Director of Communication & CSR, Fidelity Investments Ireland
Attitudes to corporate social responsibility have changed. Employees want to get involved in it, and corporations also see it as a way to do good while building their company’s reputation.
In the past, some companies might have viewed corporate social responsibility (CSR) as nothing more than a politically correct tick box exercise — something they did in order to keep up appearances.
But, thankfully, those days are long gone insists Dublin-based Penny Bryant, Director of Communication & CSR at Fidelity Investments Ireland. “Over the last 20 years, I’ve watched CSR earn its seat at the corporate table,” she says. “Companies now see it as a crucial way to reflect their ethos and build their external reputations. There’s an understanding that CSR has to become part of their narrative.”
Which means organisations are increasingly thinking about who they are and what they stand for. A typical CSR portfolio might include a focus on philanthropic causes, the measures a company enforces to reduce its environmental footprint, and the steps it takes to ensure that all its stakeholders are treated fairly.
Using CSR as a bridge to the community
Every business will have its own CSR priorities. For Fidelity Investments Ireland, corporate social responsibility is a way to provide a bridge between the organisation and the local community. Part of this includes company volunteers going into schools to present students with a range of STEM workshops. “Our big picture is about employability and helping build a talent pipeline for girls in STEM,” says Bryant. “That’s not just important for the community but for us as an organisation.”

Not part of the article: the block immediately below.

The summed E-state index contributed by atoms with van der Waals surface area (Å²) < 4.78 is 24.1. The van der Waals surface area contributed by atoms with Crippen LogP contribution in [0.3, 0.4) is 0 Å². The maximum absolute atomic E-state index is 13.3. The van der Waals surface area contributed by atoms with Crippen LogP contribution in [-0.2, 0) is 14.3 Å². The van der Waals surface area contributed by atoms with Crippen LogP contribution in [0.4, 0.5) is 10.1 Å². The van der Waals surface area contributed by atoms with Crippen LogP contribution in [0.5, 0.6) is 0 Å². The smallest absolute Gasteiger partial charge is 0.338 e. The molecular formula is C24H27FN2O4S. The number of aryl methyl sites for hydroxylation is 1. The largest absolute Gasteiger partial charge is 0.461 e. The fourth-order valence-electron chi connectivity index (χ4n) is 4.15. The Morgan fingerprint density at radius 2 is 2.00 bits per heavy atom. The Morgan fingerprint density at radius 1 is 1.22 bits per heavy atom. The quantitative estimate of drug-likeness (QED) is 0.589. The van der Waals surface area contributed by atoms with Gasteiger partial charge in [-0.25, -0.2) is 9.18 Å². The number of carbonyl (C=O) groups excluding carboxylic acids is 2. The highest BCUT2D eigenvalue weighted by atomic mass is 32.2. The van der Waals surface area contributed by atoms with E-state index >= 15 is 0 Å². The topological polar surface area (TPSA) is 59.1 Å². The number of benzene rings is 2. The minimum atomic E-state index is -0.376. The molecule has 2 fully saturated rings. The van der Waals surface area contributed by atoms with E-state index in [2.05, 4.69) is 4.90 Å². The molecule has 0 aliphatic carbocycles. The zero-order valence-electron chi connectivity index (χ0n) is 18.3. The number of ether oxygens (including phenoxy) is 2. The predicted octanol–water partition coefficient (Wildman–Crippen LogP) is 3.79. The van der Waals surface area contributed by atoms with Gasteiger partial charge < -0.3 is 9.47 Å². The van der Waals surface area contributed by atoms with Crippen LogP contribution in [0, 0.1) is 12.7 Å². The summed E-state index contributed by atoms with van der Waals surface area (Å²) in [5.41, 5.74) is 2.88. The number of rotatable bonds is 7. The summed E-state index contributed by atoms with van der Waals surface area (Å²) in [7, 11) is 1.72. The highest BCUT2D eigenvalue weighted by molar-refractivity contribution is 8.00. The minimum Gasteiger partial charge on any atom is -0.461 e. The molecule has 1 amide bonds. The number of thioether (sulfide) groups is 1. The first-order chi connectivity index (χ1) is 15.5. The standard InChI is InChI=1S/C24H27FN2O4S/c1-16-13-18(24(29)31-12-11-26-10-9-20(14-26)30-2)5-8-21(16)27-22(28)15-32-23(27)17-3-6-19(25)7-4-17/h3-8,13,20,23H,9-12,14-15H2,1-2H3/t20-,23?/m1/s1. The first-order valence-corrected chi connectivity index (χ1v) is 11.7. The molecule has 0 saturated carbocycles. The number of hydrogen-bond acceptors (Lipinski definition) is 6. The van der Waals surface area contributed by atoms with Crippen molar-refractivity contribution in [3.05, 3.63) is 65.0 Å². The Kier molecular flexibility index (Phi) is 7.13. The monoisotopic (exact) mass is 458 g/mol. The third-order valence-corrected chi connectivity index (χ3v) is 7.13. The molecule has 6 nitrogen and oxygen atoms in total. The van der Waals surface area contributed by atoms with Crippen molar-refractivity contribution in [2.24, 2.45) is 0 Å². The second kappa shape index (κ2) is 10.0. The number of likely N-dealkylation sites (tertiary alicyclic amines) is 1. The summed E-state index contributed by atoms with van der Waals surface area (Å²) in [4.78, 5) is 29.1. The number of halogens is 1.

Staff don’t have to be dragged kicking and screaming to the CSR table. Many are keen to help make a difference. “When we asked our people what was important to them, they told us it was skill-transfer in the local community,” says Bryant. “They want to make an impact in wider society.”
Attracting and retaining the best talent
Also, job-seekers are looking to join organisations with strong corporate social responsibility strategies. “CSR is a positive way to attract and keep good talent,” says Bryant. “The feedback we’re getting is that we need to continue to be as upfront about it as our other company information, such as culture and benefits.”
Ultimately, while CSR is good for business, it can be good for the soul, too. “I’ve found myself getting quite emotional when seeing the impact CSR can make,” says Bryant. “For example, we sponsored someone who wouldn’t normally be able to get a third level education. When they say ‘You’ve changed my life’ you can’t help but feel good about yourself and the company you work for.”